Young leaders are brought together for a six-day intensive leadership course imparted through different teaching methods such as lectures, visualizations, group activities and role-plays. The modules are designed around five leadership capacity skills: a) leadership overview and leadership styles; b) systems thinking for transformational change; c) conflict resolution and negotiation; d) cross-cultural communications for leadership; and e) team building and networking. In addition, leadership values modules on gender, anti-corruption, indigenous peoples’ rights, and capacity development, supplement the course.

The course offers new approaches to problem solving and thinking about leadership styles. There is a focus on innovative solutions and decision making from a holistic or systems perspective, and sharing solutions among the Leadership Fellows through effective networking. The values modules offer insights on rights of marginalized groups such as women and indigenous communities and the importance of integrity and transparency in governance systems. It is through this combination of competencies and values that leadership capacities of these bright young leaders are enhanced, providing new tools and perspective that they can use to pursue MDG based development agendas. (Please contact us if you want information on the AYLG Project.)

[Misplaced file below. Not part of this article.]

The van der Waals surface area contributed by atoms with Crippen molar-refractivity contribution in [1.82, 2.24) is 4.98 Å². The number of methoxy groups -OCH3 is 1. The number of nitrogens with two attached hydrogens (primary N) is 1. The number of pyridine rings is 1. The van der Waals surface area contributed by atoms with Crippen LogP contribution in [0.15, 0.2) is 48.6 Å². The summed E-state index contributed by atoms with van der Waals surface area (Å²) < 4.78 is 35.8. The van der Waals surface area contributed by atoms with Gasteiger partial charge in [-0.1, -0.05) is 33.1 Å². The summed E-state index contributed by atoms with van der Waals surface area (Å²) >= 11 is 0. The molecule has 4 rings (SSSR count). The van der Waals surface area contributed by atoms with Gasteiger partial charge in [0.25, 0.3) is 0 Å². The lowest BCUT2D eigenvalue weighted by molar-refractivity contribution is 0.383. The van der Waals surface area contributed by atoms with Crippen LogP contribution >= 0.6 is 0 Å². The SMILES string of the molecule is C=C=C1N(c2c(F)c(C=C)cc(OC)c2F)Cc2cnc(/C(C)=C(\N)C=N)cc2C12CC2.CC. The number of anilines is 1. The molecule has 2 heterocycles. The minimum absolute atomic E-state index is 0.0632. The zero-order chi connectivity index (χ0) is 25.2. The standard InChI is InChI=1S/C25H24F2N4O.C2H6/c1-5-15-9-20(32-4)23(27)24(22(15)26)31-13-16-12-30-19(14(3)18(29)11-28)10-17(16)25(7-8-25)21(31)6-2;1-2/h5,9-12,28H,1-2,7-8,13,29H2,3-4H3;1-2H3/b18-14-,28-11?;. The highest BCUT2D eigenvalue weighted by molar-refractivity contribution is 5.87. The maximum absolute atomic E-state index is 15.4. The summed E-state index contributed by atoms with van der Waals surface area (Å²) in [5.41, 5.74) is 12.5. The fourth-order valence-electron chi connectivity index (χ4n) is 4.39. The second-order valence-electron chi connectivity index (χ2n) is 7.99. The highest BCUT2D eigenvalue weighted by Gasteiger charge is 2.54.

Lebannon: Asr Toson

Asr Toson, Regional Advisor - Governance; UNDP SURF-AS Lebanon

Dear Colleagues,

The Arab region could be defined, at large, by the Mashreq countries, namely, Egypt, Iraq, Jordan, Lebanon, Palestine and the Syrian Arab Republic; the Ma ghreb countries, namely, Algeria, the Libyan Arab Jamahiriya, Morocco and Tunisia; the States of the Gulf Cooperation Council (GCC), namely, Bahrain, Kuwait, Oman, Qatar, Saudi Arabia and the United Arab Emirates; and the least -developed countries (LDCs), namely, Comoros, Djibouti, Mauritania, Somalia, the Sudan and Yemen. With respect to progress towards MDGs, sharp regional and intra -country discrepancies are evident with lack of adequate leadership as common simliarity across the whole region. The high-income GCC countries are relatively well placed to achieve the Goals. The majority of the middle income Mashreq and Maghreb countries vary in their potential for reaching each Goal, because of national specificities. Based on past trends, the Arab LDCs, Iraq and Palestine will be unable to achieve most MDGs. It is likely that the majority of those countries, and those co ping with conflict, will make limited progress. There is an urgent need for the resource-rich and wealthy countries in the Arab region, and globally, to devote resources to those countries.